American Legion Buckeye Boys State City Council meetings, outside Roudebush Hall (all photos courtesy ALBBS Facebook page)
American Legion Buckeye Boys State City Council meetings, outside Roudebush Hall (all photos courtesy ALBBS Facebook page)

Planning and preparation led to welcoming stay for Buckeye Boys State

bbs-numbersFifteen teams across campus planned for about two years to host a special group of more than 1,500 people for eight days.

Miami University welcomed the American Legion Buckeye Boys State to campus earlier this month. The program is a hands-on experience in the operation of the democratic form of government, the organization of political parties and the relationship of one to the other in shaping Ohio government.

But how much planning goes into such a complex event?

“A lot,” said Paula Green, associate director of conference services. “Just within housing, dining, recreation and business services (HRDBS), we had help planning from the bookstore, catering, concessions, conference services, the culinary support center, information technology (IT), marketing, the print shop, rec sports, student dining and trucking. And that’s just HDRBS!”

The program stretched across all quads on campus. Participants occupied every residence hall on north and east quads and other facilities used during the week included Elliott, Ogden and Stoddard halls, Cook Field, the Marcum Hotel and Conference Center, the Miami Inn, Phillips Hall and the rec center. Physical facilities employees worked to prep the grounds and residence halls for the event.

“Miami’s IT services had a project team of staff dedicated to setting up computer labs throughout north and east quad residence halls,” Green said. “Additionally, the computer staffs of Benton Hall, Farmer School of Business and the psychology building converted their resources into use for Buckeye Boys State participants.”

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Buckeye Boys State participants run their City Council meetings.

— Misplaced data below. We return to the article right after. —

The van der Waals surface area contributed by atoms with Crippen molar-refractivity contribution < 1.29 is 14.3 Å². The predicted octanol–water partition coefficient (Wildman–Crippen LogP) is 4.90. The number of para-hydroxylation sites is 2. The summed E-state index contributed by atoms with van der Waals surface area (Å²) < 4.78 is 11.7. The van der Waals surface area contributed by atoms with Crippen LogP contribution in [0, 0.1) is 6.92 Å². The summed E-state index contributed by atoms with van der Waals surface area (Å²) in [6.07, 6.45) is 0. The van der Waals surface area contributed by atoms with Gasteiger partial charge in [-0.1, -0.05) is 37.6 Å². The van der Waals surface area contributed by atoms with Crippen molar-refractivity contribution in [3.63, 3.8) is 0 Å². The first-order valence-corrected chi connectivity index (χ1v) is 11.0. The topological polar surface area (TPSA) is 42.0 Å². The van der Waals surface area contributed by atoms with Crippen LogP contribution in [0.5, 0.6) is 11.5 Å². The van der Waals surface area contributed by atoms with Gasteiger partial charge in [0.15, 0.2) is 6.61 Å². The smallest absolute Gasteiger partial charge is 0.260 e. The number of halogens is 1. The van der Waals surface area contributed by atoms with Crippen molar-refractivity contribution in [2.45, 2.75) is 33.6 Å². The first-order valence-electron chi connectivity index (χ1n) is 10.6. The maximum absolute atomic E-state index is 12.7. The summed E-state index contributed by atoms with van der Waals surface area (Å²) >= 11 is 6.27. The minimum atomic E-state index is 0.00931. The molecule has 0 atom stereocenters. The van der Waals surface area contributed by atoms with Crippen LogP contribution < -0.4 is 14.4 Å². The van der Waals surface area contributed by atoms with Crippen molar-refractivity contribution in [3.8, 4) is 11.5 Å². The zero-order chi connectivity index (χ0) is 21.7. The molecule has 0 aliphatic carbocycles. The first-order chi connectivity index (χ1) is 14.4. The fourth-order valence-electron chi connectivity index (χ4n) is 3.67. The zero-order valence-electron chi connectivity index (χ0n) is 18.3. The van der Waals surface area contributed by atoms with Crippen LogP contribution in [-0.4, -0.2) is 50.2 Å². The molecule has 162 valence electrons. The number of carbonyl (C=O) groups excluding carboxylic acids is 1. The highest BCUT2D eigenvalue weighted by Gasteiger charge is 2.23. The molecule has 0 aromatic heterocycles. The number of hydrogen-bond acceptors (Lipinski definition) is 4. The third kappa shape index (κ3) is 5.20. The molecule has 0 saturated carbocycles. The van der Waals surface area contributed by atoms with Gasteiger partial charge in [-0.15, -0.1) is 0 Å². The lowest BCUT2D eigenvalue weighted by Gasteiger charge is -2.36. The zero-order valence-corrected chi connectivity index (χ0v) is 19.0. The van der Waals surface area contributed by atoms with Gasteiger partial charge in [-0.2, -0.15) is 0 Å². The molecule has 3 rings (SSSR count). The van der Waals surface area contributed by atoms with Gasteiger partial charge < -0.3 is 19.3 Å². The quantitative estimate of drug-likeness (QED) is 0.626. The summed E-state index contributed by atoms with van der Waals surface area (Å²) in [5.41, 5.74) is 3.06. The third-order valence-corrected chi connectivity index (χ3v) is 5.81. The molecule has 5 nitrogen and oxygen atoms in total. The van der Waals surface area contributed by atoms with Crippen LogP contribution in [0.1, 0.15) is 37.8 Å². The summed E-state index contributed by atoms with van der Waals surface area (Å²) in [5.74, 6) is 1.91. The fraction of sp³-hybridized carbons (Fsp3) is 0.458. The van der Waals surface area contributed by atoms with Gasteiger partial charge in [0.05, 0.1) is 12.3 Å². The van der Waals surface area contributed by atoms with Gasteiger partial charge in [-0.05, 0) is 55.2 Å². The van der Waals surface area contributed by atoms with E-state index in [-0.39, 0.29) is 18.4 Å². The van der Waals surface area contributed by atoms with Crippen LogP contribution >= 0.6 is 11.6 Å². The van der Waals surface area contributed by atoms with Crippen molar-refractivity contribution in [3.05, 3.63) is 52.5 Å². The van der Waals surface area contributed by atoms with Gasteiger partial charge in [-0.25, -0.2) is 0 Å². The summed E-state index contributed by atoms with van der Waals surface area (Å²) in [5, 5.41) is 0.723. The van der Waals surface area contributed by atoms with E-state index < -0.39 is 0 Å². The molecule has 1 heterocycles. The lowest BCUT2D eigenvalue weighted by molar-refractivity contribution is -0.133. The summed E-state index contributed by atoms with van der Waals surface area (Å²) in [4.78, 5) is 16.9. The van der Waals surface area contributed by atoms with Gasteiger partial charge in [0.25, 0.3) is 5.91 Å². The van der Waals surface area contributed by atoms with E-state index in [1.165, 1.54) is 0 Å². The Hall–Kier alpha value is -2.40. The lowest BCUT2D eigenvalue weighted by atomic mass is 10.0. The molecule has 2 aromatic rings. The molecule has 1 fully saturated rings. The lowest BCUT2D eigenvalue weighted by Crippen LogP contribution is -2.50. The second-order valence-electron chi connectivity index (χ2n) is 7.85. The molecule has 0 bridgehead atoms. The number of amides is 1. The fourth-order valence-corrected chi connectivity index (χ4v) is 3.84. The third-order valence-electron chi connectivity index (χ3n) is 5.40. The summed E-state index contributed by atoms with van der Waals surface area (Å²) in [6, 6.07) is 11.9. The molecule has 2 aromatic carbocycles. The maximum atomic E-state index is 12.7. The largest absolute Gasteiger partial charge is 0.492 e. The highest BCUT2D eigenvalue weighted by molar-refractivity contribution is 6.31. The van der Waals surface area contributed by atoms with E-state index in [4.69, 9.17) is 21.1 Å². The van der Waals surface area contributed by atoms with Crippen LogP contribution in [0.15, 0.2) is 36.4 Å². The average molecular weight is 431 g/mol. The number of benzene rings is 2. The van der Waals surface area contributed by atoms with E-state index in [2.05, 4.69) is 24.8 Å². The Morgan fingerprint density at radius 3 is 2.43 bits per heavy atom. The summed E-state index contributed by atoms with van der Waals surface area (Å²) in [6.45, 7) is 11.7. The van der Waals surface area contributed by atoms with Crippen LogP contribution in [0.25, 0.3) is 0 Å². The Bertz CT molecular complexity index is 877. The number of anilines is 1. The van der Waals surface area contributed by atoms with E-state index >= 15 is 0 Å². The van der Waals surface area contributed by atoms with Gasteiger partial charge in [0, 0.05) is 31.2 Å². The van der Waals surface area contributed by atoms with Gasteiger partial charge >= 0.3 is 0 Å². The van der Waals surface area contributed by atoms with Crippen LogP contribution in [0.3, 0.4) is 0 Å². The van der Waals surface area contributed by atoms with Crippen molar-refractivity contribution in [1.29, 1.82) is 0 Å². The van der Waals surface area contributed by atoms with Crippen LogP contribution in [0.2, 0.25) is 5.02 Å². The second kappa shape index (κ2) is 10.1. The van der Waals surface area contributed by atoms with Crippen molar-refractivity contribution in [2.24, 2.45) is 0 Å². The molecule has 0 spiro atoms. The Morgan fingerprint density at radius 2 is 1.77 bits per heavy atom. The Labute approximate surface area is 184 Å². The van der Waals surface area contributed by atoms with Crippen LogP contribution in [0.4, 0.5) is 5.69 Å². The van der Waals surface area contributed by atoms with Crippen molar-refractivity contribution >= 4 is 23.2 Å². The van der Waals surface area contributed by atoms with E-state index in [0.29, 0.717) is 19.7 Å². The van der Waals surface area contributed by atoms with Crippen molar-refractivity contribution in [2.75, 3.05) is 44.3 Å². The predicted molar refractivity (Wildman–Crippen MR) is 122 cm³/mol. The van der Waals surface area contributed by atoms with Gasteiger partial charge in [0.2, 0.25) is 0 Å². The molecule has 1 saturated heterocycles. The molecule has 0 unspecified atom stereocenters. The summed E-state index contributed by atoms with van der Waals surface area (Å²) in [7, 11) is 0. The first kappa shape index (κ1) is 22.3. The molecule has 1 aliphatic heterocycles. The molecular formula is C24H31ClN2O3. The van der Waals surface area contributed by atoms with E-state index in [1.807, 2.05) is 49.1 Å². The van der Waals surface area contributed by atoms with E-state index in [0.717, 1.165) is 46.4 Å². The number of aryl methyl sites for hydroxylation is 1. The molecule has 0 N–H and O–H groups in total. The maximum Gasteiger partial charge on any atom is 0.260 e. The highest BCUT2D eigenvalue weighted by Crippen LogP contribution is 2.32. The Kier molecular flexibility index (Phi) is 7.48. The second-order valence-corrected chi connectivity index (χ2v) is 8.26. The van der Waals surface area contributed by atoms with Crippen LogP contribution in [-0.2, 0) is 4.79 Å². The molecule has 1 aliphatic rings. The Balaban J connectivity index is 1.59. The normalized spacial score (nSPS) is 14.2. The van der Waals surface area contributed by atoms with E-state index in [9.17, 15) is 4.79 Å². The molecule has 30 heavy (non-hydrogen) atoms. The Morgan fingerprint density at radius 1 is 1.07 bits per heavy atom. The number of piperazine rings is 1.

The Buckeye Boys State program headquarters was housed in the psychology building, and Farmer School of Business hosted the legislative services of the program.

Millett Hall was used daily for events that involved all participants, including an address by Ohio Gov. John Kasich. Miami’s ROTC, also housed in Millett, provided classroom space and raised a flag to be used in a memorial service.

Miami also relied on outside support. The Butler County Regional Transit Authority (BCRTA) teamed up with MUPD and parking services to coordinate registration logistics and find a workable parking plan to support the entire program.

Family Day for the participating students included a special program by the office of admission, complete with a campus tour. Many families spent the night in town, taking their sons to dinner, which was beneficial to area businesses.

“We (the city of Oxford) were extremely impressed with the caliber of students Buckeye Boys State brought to our community,” said Jessica Greene, director of the Oxford Visitors Bureau. “These young men were thoughtful, had great ideas and truly care about government and the role of public office.”

Both campus and city organizers say they look forward to welcoming American Legion Buckeye Boys State leaders and students back to campus - and Oxford - next summer. The five-year contract runs through the summer of 2021.

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